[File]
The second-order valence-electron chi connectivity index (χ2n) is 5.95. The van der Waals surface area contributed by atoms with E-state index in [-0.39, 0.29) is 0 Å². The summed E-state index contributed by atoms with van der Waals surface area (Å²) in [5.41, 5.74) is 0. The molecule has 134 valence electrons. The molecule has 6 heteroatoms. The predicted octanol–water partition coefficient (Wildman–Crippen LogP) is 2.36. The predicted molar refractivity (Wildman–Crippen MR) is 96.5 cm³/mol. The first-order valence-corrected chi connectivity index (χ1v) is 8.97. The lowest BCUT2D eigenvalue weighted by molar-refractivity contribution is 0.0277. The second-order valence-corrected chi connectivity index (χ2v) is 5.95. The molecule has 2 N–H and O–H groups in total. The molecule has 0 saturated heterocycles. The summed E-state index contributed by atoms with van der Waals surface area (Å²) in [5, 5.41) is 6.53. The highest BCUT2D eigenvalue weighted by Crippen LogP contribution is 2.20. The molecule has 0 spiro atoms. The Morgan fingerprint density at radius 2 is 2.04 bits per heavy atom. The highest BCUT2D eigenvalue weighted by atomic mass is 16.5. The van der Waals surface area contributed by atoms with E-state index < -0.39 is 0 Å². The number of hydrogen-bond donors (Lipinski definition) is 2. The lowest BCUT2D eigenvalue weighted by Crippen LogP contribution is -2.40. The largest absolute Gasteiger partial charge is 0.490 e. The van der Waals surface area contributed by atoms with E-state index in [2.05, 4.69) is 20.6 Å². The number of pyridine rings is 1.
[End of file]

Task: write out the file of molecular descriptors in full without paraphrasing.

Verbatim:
The second-order valence-electron chi connectivity index (χ2n) is 5.95. The van der Waals surface area contributed by atoms with E-state index in [-0.39, 0.29) is 0 Å². The summed E-state index contributed by atoms with van der Waals surface area (Å²) in [5.41, 5.74) is 0. The molecule has 134 valence electrons. The molecule has 6 heteroatoms. The predicted octanol–water partition coefficient (Wildman–Crippen LogP) is 2.36. The predicted molar refractivity (Wildman–Crippen MR) is 96.5 cm³/mol. The first-order valence-corrected chi connectivity index (χ1v) is 8.97. The lowest BCUT2D eigenvalue weighted by molar-refractivity contribution is 0.0277. The second-order valence-corrected chi connectivity index (χ2v) is 5.95. The molecule has 2 N–H and O–H groups in total. The molecule has 0 saturated heterocycles. The summed E-state index contributed by atoms with van der Waals surface area (Å²) in [5, 5.41) is 6.53. The highest BCUT2D eigenvalue weighted by Crippen LogP contribution is 2.20. The molecule has 0 spiro atoms. The Morgan fingerprint density at radius 2 is 2.04 bits per heavy atom. The highest BCUT2D eigenvalue weighted by atomic mass is 16.5. The van der Waals surface area contributed by atoms with E-state index < -0.39 is 0 Å². The number of hydrogen-bond donors (Lipinski definition) is 2. The lowest BCUT2D eigenvalue weighted by Crippen LogP contribution is -2.40. The largest absolute Gasteiger partial charge is 0.490 e. The van der Waals surface area contributed by atoms with E-state index in [2.05, 4.69) is 20.6 Å². The number of pyridine rings is 1.